Skipping meals is dangerous for a diabetic, but Janine Ryan finds she sometimes has no choice if she wants her kids to have enough to eat.
Ryan is a welder, but she lost her job when the pandemic hit. She was on the Canada Emergency Response Benefit and then qualified for employment insurance, but neither came with drug coverage. After paying up to $400 a month for insulin and other medications, there often isn’t enough left to cover groceries for herself and her two kids at home, she said in a recent interview.
She said she’s been using food banks since June, but while she's grateful, it’s not enough. The number of times people can access Newfoundland and Labrador food banks each month is limited, and so is the selection of food. Most is canned, little is fresh, and there isn’t much protein.
“I know I shouldn’t rely on them, and I’m not relying on them,” Ryan said in an interview. “It’s just that little kids eat a lot.”
Back in January, when COVID-19 was still a distant concern for most in Canada, a record-setting blizzard hit St. John's. Known locally as Snowmageddon, it paralyzed the city for close to a week as Canadian Armed Forces personnel shovelled people out from nearly a metre of snow. The storm exposed how close many in the province were to going hungry, and it sparked community efforts to bring food to people whose cupboards couldn’t sustain them for more than a day or two.
“I think the situation made it OK for people to be in need, and there are just so many people in need,” said Emilie Bourque. She manages Airbnbs in St. John’s and was pulled into the effort after she was out giving exhausted shovellers treats she normally keeps for guests at her properties.
While the community mobilization was inspiring, those who’ve been fighting food insecurity in the province say 2020 came with bad news as well as good. The bad news is the advocates say there are many new food bank users out there like Ryan and many more to come. Josh Smee, CEO of Food First NL, says the reasons include a tax reckoning for CERB recipients and a spending reckoning for a provincial government with a $1.84-billion deficit and a population of just 520,000.
The good news is that some feel the province is closer to addressing the systemic issues that lead to food insecurity than it has been in years, and that would make the coming reckonings manageable for those most vulnerable to their effects, said Smee, who has worked in the field for a decade.
“It feels more possible than it's ever felt since I've been involved in social policy,” Smee said. Food insecurity comes from income insecurity, so fixing income insecurity is the key, he said. “I really think we’re now at a point . . . of really rethinking the charity model of food aid.”
A few months after the January blizzard, the arrival of COVID-19 rendered more people vulnerable and pulled even more people into the movement to help, Smee said. Trevor Taylor and Evan Parsons, founders of the LGBTQ group Fogo Island Pride, wound up running a program buying and delivering groceries for 30 families on the island off Newfoundland's northern coast.
People in Newfoundland and Labrador went hungry this year due to storms and pandemic. #food #Covid19 #Snowmageddon #foodsecurity #Nfld
“I think it showed just how vulnerable even people who are in well-off positions are,” Taylor said in an interview. “This has made people keenly aware of what it actually means to be part of a vulnerable population.”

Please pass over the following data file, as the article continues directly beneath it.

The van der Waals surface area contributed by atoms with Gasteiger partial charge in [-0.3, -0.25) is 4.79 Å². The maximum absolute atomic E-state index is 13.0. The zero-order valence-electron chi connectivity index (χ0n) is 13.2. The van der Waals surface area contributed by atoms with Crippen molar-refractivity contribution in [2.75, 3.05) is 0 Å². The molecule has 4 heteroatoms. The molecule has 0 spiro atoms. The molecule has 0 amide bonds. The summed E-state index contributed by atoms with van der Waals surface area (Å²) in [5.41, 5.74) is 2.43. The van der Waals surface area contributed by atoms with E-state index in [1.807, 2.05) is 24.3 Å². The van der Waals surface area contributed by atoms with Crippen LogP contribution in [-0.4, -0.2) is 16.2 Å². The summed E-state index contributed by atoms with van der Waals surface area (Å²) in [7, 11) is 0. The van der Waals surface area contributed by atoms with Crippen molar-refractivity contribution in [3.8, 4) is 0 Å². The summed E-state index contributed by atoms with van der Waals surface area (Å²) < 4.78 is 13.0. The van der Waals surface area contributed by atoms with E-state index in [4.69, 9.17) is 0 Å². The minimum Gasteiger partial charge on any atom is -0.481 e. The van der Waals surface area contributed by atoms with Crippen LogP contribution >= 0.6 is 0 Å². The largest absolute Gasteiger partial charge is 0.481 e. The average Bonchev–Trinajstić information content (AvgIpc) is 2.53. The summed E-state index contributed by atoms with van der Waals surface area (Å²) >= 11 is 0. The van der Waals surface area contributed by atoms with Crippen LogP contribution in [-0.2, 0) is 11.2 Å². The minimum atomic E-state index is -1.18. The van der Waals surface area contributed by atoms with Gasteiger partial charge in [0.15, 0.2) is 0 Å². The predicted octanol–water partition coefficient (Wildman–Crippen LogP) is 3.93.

Newfoundland and Labrador is one of the most food-insecure provinces in the country, according to University of Toronto-based food policy research group Proof. Of Canada’s 35 largest cities, St. John’s is the most food insecure, with one in six households not sure where their next meal is coming from, according to their data.
That wasn’t always the case. Proof details a precipitous drop in food insecure households in the province between 2007 and 2012, particularly among social assistance recipients. Their research credits a poverty reduction strategy launched in 2006 by Danny Williams’ Progressive Conservative government, which increased social assistance rates and tied them to the province’s consumer price index.
That doesn’t happen anymore, and assistance rates have stagnated while the cost of living has gone up, Smee said. According to Toronto’s Maytree Foundation, a single person on income support in Newfoundland and Labrador gets just over $11,300 a year, a rate that keeps them in “deep poverty.”
Food First is one of nearly 40 organizations that have signed on to a call for a “just” recovery, which includes a basic income pilot program in the province. Even if that doesn’t come through, Smee thinks the public conversations have shifted enough that the government will have to seriously consider measures like the abandoned program indexing social assistance rates, or even a strengthened, more accessible pharmacare program that would mean people like Janine Ryan didn’t have to skip meals so her kids could eat.
People increasingly realize that food banks alone will “never be adequate,” he said.
“I think there’s this story we’ve been telling ourselves about prosperity and the oil industry that doesn’t have a lot of room in it for poverty, that poverty was something we’d left behind,” Smee said. “That’s shifted... No one is going to argue with you about the fact that poverty and food security aren’t a big deal.”
This report by The Canadian Press was first published Dec. 14, 2020.